Saturday, April 17, 2010

9 reasons I like cubicles better than offices

Sometimes developers get offices, sometimes we get cubicles. I'm not convinced in office is always a better choice, though. Here are 9 reasons why I think cubicles are better, and 2 reasons they are not:

1) You're part of the Dev Network. Hopefully, your cubicle is in a row with other developers and architects. If that's the case, you get to listen in on and take part in all kinds of conversations about a wide range of work topics. In turn, this lets you benefit from other's opinions and experiences.

2) You have a face. Unfortunately, I've worked at places that have had layoffs. In fact, I've seen some good technicians let go before less effective counterparts-- because the guys who were kept were more familiar to everyone. Once you're in an office, you become a little less known to your local work group. (Along the same lines, I've known top-notch technicians who were given less 'street cred' by the senior techs in the shop because the guy worked remote. Had that guy been a local cube-dweller, I'm sure his opinions would have carried great weight.)

3) You're the first to know about food carry-ins, where cube-dwellers gather and share treats. 'Nuff said.

4) If you're single, you have an excuse to mingle. It worked for me-- I've been married for 12 years to the hot chick from across the wall.

5) It helps keep the amount of clutter in check for us pack rats. I for one would have TONS of old developer magazines, books, printed tutorials, etc. if I had an office. As it is, I probably only have half a ton in my cube.

6) You can easily ask a co-worker for a second set of eyes on a problem. Two heads are better than one-- it would be much more difficult to leave the office, pull someone from the cubes, etc.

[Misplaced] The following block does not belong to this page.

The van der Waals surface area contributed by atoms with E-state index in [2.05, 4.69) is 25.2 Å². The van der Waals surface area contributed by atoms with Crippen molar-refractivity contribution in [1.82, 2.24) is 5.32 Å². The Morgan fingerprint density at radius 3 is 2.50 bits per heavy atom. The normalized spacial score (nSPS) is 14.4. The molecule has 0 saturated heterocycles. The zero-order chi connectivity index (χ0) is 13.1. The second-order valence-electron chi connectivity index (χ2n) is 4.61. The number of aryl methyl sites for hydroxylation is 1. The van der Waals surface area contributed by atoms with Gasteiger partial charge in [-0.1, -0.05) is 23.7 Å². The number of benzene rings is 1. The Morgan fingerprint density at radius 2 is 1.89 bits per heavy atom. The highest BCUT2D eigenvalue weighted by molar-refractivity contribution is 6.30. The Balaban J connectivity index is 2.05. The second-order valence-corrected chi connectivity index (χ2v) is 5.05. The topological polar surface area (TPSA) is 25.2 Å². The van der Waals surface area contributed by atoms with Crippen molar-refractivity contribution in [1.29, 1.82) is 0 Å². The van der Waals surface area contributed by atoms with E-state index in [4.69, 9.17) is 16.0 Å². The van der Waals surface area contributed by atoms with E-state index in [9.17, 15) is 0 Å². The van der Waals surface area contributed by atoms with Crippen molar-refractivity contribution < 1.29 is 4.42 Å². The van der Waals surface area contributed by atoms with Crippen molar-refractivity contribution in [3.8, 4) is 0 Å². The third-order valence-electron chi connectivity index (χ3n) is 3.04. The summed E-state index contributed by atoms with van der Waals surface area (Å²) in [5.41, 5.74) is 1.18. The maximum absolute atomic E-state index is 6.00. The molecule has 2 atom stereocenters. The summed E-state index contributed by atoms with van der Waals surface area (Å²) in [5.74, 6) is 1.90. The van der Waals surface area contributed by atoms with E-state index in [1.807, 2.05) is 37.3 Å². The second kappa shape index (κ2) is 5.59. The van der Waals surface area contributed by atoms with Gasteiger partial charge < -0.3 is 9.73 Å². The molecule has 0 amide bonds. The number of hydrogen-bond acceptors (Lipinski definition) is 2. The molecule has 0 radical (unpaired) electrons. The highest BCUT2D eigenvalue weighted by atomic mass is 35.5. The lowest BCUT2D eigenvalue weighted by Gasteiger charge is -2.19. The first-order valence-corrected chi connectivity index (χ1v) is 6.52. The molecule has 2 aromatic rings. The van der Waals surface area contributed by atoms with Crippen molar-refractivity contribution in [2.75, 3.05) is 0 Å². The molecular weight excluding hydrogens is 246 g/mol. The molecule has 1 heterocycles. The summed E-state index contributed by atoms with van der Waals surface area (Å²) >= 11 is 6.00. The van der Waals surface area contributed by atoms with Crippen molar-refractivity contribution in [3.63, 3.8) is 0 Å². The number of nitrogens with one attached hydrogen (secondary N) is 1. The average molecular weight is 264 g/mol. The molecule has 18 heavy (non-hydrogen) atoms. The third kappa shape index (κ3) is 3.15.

7) You can build on your all-important social/work network. So maybe it's not the best use of your time to talk about World of Warcraft or sports once in a while. It does help you form bonds with your co-workers, though, and that can later pay off when you need to leverage the network (i.e. referal for a new job).

8) You won't lose face if your work area gets moved. If you work in a big building and your work team gets moved, it's no big deal if you go from a cube to another cube. But if you had an office and got moved to a cubicle, it might seem like you 'lost something'.

9) You're on the right side of the Dilbert labor/management spectrum when you're in a cube. Once you get an office, you're more like the pointy-haired type than the engineering type.

And a few reasons you'd really rather have an office

1) It gets you out of the noise when you need to concentrate. On those occasions, it's nice to be able to close the door and get lost in your code. If you're in a cubicle, headphones might be the next best thing.

2) You can make phone calls without the whole world listening in. Business or not, sometimes there are calls you'd rather not have overheard. Luckily for cube-dwellers, vacant conference rooms can help fill this need.

3) Good old hubris. Let's face it, an office just carries a little more prestige, doesn't it? But that's not a good motivation, IMHO.

Happy Coding!


John said...

great list! Didn't really think about those good things until you pointed them out.

funkyboy said...

what about noise?

Anonymous said...

I'd rather have a cubicle. Some programmers are very weird people.

The guy across from me picks his nose all day. Fingernail deep, he picks it, rolls it, names it, and flicks it.

God forbid he get's it on his shirt, then he'll start flicking/wiping his shirt.

Good times...

shemoi said...

Nice blog of office cubicles.
I like this blog.
Its a very useful informative blog.
The key rule in designing an office cubicle is that form follows function. Once the function of each cubicle is determined, there are a lot of designs that fit it and used office furniture that can be installed for the function.


Shemoidesigns said...

Cubicle furniture is one of the most essential features of modern offices. It is a mainstay of offices and is popular due to the many benefits that it offers. It offers affordability, convenience and configurability to the employees.


Anonymous said...

What about open spaces? I would say they are even better than cubes. In fact, cubes for me, separate you from the rest of the group where you not wanted to be separated but at the same fail in isolating you where you wanted to be isolated.

Everything you write in this blog is true when applied to open spaces. Just that with cubes you unneede walls that hinder you from team/social integration.

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